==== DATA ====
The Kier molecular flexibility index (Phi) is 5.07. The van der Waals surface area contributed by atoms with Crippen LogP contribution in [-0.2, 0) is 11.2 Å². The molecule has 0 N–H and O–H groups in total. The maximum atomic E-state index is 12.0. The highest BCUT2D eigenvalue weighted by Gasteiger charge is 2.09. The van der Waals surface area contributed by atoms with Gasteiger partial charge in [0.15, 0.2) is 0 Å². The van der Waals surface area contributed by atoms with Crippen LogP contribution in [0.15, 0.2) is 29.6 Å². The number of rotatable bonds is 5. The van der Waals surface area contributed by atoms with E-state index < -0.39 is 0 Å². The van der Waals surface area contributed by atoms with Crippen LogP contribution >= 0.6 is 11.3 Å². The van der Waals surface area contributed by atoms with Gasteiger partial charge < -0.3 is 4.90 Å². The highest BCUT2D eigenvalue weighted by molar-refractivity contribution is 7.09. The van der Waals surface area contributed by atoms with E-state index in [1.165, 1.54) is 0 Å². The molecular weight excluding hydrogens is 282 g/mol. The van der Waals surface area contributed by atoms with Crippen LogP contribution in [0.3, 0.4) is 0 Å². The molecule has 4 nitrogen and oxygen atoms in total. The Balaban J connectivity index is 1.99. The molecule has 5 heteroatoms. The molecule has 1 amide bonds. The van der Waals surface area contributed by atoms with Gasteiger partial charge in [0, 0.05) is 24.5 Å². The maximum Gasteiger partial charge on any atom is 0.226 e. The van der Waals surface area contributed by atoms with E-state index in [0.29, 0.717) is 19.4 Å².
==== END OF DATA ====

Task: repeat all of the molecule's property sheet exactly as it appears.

The Kier molecular flexibility index (Phi) is 5.07. The van der Waals surface area contributed by atoms with Crippen LogP contribution in [-0.2, 0) is 11.2 Å². The molecule has 0 N–H and O–H groups in total. The maximum atomic E-state index is 12.0. The highest BCUT2D eigenvalue weighted by Gasteiger charge is 2.09. The van der Waals surface area contributed by atoms with Gasteiger partial charge in [0.15, 0.2) is 0 Å². The van der Waals surface area contributed by atoms with Crippen LogP contribution in [0.15, 0.2) is 29.6 Å². The number of rotatable bonds is 5. The van der Waals surface area contributed by atoms with E-state index < -0.39 is 0 Å². The van der Waals surface area contributed by atoms with Crippen LogP contribution >= 0.6 is 11.3 Å². The van der Waals surface area contributed by atoms with Gasteiger partial charge < -0.3 is 4.90 Å². The highest BCUT2D eigenvalue weighted by molar-refractivity contribution is 7.09. The van der Waals surface area contributed by atoms with E-state index in [1.165, 1.54) is 0 Å². The molecular weight excluding hydrogens is 282 g/mol. The van der Waals surface area contributed by atoms with Crippen LogP contribution in [0.3, 0.4) is 0 Å². The molecule has 4 nitrogen and oxygen atoms in total. The Balaban J connectivity index is 1.99. The molecule has 5 heteroatoms. The molecule has 1 amide bonds. The van der Waals surface area contributed by atoms with Gasteiger partial charge in [0, 0.05) is 24.5 Å². The maximum Gasteiger partial charge on any atom is 0.226 e. The van der Waals surface area contributed by atoms with E-state index in [0.29, 0.717) is 19.4 Å².